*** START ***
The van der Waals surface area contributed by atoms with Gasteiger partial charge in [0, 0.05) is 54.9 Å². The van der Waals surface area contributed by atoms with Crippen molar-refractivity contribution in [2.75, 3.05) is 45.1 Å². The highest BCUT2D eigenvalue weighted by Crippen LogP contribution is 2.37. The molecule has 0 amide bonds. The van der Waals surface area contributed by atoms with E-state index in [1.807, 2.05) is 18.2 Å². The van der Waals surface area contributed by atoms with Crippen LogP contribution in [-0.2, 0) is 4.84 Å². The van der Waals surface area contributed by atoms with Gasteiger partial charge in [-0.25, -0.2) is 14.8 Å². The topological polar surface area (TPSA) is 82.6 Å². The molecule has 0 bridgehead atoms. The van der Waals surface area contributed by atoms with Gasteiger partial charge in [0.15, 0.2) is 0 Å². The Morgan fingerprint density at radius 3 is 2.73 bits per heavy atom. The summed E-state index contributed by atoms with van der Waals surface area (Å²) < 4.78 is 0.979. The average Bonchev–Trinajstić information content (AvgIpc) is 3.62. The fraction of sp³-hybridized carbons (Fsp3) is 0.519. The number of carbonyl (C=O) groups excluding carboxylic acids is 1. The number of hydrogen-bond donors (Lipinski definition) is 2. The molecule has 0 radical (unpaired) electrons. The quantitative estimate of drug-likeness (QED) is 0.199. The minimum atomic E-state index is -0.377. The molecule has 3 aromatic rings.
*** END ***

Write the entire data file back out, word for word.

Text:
The van der Waals surface area contributed by atoms with Gasteiger partial charge in [0, 0.05) is 54.9 Å². The van der Waals surface area contributed by atoms with Crippen molar-refractivity contribution in [2.75, 3.05) is 45.1 Å². The highest BCUT2D eigenvalue weighted by Crippen LogP contribution is 2.37. The molecule has 0 amide bonds. The van der Waals surface area contributed by atoms with E-state index in [1.807, 2.05) is 18.2 Å². The van der Waals surface area contributed by atoms with Crippen LogP contribution in [-0.2, 0) is 4.84 Å². The van der Waals surface area contributed by atoms with Gasteiger partial charge in [-0.25, -0.2) is 14.8 Å². The topological polar surface area (TPSA) is 82.6 Å². The molecule has 0 bridgehead atoms. The van der Waals surface area contributed by atoms with Gasteiger partial charge in [0.15, 0.2) is 0 Å². The Morgan fingerprint density at radius 3 is 2.73 bits per heavy atom. The summed E-state index contributed by atoms with van der Waals surface area (Å²) < 4.78 is 0.979. The average Bonchev–Trinajstić information content (AvgIpc) is 3.62. The fraction of sp³-hybridized carbons (Fsp3) is 0.519. The number of carbonyl (C=O) groups excluding carboxylic acids is 1. The number of hydrogen-bond donors (Lipinski definition) is 2. The molecule has 0 radical (unpaired) electrons. The quantitative estimate of drug-likeness (QED) is 0.199. The minimum atomic E-state index is -0.377. The molecule has 3 aromatic rings.